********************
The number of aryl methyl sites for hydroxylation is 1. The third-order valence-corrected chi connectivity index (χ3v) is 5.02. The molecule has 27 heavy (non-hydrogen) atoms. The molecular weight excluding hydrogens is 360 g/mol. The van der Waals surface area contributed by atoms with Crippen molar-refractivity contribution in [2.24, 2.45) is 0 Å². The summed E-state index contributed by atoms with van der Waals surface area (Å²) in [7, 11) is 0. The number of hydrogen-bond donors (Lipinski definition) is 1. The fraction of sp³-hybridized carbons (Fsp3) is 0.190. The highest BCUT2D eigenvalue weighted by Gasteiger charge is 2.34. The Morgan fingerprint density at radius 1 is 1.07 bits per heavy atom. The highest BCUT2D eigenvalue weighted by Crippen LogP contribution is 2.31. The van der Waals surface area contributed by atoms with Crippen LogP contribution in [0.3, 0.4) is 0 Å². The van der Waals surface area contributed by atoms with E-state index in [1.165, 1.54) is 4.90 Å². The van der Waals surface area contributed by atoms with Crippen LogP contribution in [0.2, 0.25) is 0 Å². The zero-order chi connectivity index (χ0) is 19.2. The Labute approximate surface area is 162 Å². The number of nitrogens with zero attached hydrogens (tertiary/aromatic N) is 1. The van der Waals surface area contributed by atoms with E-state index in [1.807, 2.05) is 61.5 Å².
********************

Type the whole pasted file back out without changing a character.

The number of aryl methyl sites for hydroxylation is 1. The third-order valence-corrected chi connectivity index (χ3v) is 5.02. The molecule has 27 heavy (non-hydrogen) atoms. The molecular weight excluding hydrogens is 360 g/mol. The van der Waals surface area contributed by atoms with Crippen molar-refractivity contribution in [2.24, 2.45) is 0 Å². The summed E-state index contributed by atoms with van der Waals surface area (Å²) in [7, 11) is 0. The number of hydrogen-bond donors (Lipinski definition) is 1. The fraction of sp³-hybridized carbons (Fsp3) is 0.190. The highest BCUT2D eigenvalue weighted by Gasteiger charge is 2.34. The Morgan fingerprint density at radius 1 is 1.07 bits per heavy atom. The highest BCUT2D eigenvalue weighted by Crippen LogP contribution is 2.31. The van der Waals surface area contributed by atoms with Crippen LogP contribution in [0.3, 0.4) is 0 Å². The van der Waals surface area contributed by atoms with E-state index in [1.165, 1.54) is 4.90 Å². The van der Waals surface area contributed by atoms with Crippen LogP contribution in [0.2, 0.25) is 0 Å². The zero-order chi connectivity index (χ0) is 19.2. The Labute approximate surface area is 162 Å². The number of nitrogens with zero attached hydrogens (tertiary/aromatic N) is 1. The van der Waals surface area contributed by atoms with E-state index in [1.807, 2.05) is 61.5 Å².